Kathleen Flenniken’s poetry collections are Plume, a finalist for the William Carlos Williams Award from the Poetry Society of America, and Famous, named a Notable Book by the American Library Association. She was the 2012 – 2014 Washington State poet laureate.
Who Has Need, I Stand with You
In this hour, let us grant to each other the grace that is ours
In each other, let us see ourselves, and ourselves again,
That all the times we have looked at our faces in a mirror
Should have added up — each face our own, but a reminder as well
We are more than ourselves, that our eyes can see
Into that silver world as far as, and beyond, what we understand.
Looking into a mirror, into a window pane, into the water of a lake,
A photograph — we are here and over there as well. In that moment
All things are more possible. In this hour of ourselves, you and I,
One stronger than the other, let us speak evenly, and make plain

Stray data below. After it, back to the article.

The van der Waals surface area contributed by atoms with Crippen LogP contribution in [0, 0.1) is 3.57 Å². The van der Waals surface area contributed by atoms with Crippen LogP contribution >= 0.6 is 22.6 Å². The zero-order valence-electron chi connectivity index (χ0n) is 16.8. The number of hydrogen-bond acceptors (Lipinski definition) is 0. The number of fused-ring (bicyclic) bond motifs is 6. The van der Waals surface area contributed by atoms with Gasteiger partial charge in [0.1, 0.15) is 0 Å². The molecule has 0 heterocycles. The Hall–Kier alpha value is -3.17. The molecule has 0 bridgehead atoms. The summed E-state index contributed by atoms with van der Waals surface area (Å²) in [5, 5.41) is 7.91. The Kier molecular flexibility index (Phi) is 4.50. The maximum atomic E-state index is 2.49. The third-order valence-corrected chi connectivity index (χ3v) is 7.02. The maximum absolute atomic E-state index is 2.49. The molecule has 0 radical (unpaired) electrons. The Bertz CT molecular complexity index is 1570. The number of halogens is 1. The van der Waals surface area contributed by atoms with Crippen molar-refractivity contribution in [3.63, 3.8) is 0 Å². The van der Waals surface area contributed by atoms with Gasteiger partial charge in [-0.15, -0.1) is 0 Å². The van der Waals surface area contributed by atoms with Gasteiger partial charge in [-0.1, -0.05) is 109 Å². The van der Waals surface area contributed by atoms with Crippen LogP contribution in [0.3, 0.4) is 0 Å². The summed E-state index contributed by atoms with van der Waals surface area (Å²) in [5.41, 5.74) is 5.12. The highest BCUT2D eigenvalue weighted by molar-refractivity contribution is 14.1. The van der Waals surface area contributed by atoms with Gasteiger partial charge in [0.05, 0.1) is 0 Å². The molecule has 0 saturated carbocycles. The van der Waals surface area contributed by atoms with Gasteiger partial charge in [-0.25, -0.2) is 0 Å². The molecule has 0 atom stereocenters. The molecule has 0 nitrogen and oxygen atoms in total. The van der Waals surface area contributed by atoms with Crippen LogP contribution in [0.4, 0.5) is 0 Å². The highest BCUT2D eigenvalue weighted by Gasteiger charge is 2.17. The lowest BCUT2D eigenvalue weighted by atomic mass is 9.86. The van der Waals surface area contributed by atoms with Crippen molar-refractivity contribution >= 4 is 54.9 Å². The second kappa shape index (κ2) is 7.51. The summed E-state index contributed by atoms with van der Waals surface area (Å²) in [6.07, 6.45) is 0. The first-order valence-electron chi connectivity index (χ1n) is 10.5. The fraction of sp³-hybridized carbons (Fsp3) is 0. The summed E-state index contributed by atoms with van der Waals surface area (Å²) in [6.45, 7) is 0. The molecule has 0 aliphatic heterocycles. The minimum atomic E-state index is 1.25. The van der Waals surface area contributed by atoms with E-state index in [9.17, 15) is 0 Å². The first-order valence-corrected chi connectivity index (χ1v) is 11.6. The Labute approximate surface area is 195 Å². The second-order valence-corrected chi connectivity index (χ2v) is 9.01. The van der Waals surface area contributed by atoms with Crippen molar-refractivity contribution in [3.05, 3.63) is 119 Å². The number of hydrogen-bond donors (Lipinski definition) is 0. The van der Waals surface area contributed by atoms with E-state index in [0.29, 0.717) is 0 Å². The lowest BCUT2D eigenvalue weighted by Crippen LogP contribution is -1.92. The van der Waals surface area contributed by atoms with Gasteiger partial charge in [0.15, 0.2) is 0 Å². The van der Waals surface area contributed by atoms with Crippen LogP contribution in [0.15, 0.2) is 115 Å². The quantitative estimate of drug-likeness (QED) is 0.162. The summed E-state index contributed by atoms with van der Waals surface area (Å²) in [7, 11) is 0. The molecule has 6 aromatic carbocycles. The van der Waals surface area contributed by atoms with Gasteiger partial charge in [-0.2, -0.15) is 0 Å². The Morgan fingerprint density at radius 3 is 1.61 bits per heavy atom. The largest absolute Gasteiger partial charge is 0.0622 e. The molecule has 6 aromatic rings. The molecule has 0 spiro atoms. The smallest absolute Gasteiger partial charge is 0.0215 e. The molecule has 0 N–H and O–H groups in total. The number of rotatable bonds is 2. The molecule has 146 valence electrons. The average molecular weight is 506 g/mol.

The hope that all this time has held us. Let us extend ourselves
Beyond ourselves into the silver, ourselves bigger and farther,
Ten thousand bodies to choose from suddenly in that mirror, us
Needing only one, so that things seem again so simple.
—Alberto Ríos, in the May/June 2010 issue
Alberto Ríos is author of ten books of poetry, including, most recently, The Dangerous Shirt. A 2002 finalist for the National Book Award, Ríos teaches at Arizona State University.
So you think yourself powerful
when you stand at pier’s end
and your mere shadow drives minnows
by the hundreds out of the shallows.
On the deck, you turn a page of your book
and the hummingbird deep in the fuchsia’s neck
blurs, whirring off.
At dawn, slowly walking the same lane
as the doe is enough
to startle her retreat into the thick, dark spruce.
These could have been my thoughts
but were not, as I swung in the hammock,
tired or lazy on an August afternoon,